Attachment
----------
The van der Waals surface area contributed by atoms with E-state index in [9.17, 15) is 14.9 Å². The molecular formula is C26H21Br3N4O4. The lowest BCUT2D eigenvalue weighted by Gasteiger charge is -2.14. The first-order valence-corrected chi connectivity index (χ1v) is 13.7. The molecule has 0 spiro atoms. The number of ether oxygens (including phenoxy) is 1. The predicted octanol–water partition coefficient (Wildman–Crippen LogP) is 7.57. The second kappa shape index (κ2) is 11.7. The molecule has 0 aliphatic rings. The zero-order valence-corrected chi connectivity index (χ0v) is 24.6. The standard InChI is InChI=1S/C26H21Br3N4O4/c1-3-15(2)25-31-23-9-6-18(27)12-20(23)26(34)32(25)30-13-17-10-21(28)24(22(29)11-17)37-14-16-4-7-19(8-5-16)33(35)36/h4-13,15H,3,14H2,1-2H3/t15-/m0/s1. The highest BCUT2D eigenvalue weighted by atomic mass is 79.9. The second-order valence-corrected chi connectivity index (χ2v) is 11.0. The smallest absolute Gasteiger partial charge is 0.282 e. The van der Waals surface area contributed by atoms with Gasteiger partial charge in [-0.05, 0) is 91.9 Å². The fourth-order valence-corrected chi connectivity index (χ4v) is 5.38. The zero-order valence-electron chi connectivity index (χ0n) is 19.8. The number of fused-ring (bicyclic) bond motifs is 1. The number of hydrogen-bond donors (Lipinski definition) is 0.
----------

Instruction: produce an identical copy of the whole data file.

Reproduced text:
The van der Waals surface area contributed by atoms with E-state index in [9.17, 15) is 14.9 Å². The molecular formula is C26H21Br3N4O4. The lowest BCUT2D eigenvalue weighted by Gasteiger charge is -2.14. The first-order valence-corrected chi connectivity index (χ1v) is 13.7. The molecule has 0 spiro atoms. The number of ether oxygens (including phenoxy) is 1. The predicted octanol–water partition coefficient (Wildman–Crippen LogP) is 7.57. The second kappa shape index (κ2) is 11.7. The molecule has 0 aliphatic rings. The zero-order valence-corrected chi connectivity index (χ0v) is 24.6. The standard InChI is InChI=1S/C26H21Br3N4O4/c1-3-15(2)25-31-23-9-6-18(27)12-20(23)26(34)32(25)30-13-17-10-21(28)24(22(29)11-17)37-14-16-4-7-19(8-5-16)33(35)36/h4-13,15H,3,14H2,1-2H3/t15-/m0/s1. The highest BCUT2D eigenvalue weighted by atomic mass is 79.9. The second-order valence-corrected chi connectivity index (χ2v) is 11.0. The smallest absolute Gasteiger partial charge is 0.282 e. The van der Waals surface area contributed by atoms with Gasteiger partial charge in [-0.05, 0) is 91.9 Å². The fourth-order valence-corrected chi connectivity index (χ4v) is 5.38. The zero-order valence-electron chi connectivity index (χ0n) is 19.8. The number of fused-ring (bicyclic) bond motifs is 1. The number of hydrogen-bond donors (Lipinski definition) is 0.